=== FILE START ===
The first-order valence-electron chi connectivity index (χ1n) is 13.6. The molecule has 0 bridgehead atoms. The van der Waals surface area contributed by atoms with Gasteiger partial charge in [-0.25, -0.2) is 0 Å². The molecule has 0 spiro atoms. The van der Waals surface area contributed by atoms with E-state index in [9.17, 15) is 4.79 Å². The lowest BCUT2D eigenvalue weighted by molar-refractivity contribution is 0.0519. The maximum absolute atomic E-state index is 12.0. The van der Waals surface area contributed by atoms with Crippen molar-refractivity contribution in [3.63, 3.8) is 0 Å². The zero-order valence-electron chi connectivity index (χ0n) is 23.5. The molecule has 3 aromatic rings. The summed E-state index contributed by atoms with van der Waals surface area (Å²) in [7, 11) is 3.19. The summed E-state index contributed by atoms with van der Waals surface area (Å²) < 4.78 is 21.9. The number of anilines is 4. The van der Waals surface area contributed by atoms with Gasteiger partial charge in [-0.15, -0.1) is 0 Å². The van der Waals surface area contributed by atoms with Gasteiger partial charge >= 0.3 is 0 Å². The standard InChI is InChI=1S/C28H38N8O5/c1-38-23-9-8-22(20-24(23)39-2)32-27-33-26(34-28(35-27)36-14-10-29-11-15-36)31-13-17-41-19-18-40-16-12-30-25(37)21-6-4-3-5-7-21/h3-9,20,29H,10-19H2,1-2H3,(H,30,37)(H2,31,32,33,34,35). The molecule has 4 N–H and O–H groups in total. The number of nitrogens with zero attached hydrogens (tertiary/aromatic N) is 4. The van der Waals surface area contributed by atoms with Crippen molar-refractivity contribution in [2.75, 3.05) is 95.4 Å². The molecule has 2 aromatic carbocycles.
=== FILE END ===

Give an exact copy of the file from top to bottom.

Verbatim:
The first-order valence-electron chi connectivity index (χ1n) is 13.6. The molecule has 0 bridgehead atoms. The van der Waals surface area contributed by atoms with Gasteiger partial charge in [-0.25, -0.2) is 0 Å². The molecule has 0 spiro atoms. The van der Waals surface area contributed by atoms with E-state index in [9.17, 15) is 4.79 Å². The lowest BCUT2D eigenvalue weighted by molar-refractivity contribution is 0.0519. The maximum absolute atomic E-state index is 12.0. The van der Waals surface area contributed by atoms with Crippen molar-refractivity contribution in [3.63, 3.8) is 0 Å². The zero-order valence-electron chi connectivity index (χ0n) is 23.5. The molecule has 3 aromatic rings. The summed E-state index contributed by atoms with van der Waals surface area (Å²) in [7, 11) is 3.19. The summed E-state index contributed by atoms with van der Waals surface area (Å²) < 4.78 is 21.9. The number of anilines is 4. The van der Waals surface area contributed by atoms with Gasteiger partial charge in [-0.15, -0.1) is 0 Å². The van der Waals surface area contributed by atoms with Gasteiger partial charge >= 0.3 is 0 Å². The standard InChI is InChI=1S/C28H38N8O5/c1-38-23-9-8-22(20-24(23)39-2)32-27-33-26(34-28(35-27)36-14-10-29-11-15-36)31-13-17-41-19-18-40-16-12-30-25(37)21-6-4-3-5-7-21/h3-9,20,29H,10-19H2,1-2H3,(H,30,37)(H2,31,32,33,34,35). The molecule has 4 N–H and O–H groups in total. The number of nitrogens with zero attached hydrogens (tertiary/aromatic N) is 4. The van der Waals surface area contributed by atoms with Crippen molar-refractivity contribution in [2.75, 3.05) is 95.4 Å². The molecule has 2 aromatic carbocycles.